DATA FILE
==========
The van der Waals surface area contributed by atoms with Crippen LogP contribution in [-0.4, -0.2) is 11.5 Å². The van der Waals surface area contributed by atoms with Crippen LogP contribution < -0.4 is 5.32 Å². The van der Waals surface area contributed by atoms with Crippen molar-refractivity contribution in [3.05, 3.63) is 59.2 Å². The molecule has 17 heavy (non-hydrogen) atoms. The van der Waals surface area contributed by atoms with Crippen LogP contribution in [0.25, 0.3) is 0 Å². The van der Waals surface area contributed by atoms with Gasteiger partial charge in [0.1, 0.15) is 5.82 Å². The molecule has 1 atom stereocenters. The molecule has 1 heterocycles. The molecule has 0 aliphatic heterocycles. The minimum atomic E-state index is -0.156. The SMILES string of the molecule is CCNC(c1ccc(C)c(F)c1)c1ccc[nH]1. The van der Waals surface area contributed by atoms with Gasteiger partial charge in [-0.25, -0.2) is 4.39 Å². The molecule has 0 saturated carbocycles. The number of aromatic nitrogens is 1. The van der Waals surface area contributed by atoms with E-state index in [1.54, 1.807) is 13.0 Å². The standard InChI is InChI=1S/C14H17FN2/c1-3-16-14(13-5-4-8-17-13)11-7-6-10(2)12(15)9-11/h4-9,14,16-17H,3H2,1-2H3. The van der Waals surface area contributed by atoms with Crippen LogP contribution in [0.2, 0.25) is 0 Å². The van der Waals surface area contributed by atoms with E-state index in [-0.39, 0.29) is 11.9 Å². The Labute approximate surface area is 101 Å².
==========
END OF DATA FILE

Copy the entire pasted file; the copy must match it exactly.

The van der Waals surface area contributed by atoms with Crippen LogP contribution in [-0.4, -0.2) is 11.5 Å². The van der Waals surface area contributed by atoms with Crippen LogP contribution < -0.4 is 5.32 Å². The van der Waals surface area contributed by atoms with Crippen molar-refractivity contribution in [3.05, 3.63) is 59.2 Å². The molecule has 17 heavy (non-hydrogen) atoms. The van der Waals surface area contributed by atoms with Crippen LogP contribution in [0.25, 0.3) is 0 Å². The van der Waals surface area contributed by atoms with Gasteiger partial charge in [0.1, 0.15) is 5.82 Å². The molecule has 1 atom stereocenters. The molecule has 1 heterocycles. The molecule has 0 aliphatic heterocycles. The minimum atomic E-state index is -0.156. The SMILES string of the molecule is CCNC(c1ccc(C)c(F)c1)c1ccc[nH]1. The van der Waals surface area contributed by atoms with Gasteiger partial charge in [-0.25, -0.2) is 4.39 Å². The molecule has 0 saturated carbocycles. The number of aromatic nitrogens is 1. The van der Waals surface area contributed by atoms with E-state index in [1.54, 1.807) is 13.0 Å². The standard InChI is InChI=1S/C14H17FN2/c1-3-16-14(13-5-4-8-17-13)11-7-6-10(2)12(15)9-11/h4-9,14,16-17H,3H2,1-2H3. The van der Waals surface area contributed by atoms with Crippen LogP contribution in [0.2, 0.25) is 0 Å². The van der Waals surface area contributed by atoms with E-state index in [-0.39, 0.29) is 11.9 Å². The Labute approximate surface area is 101 Å².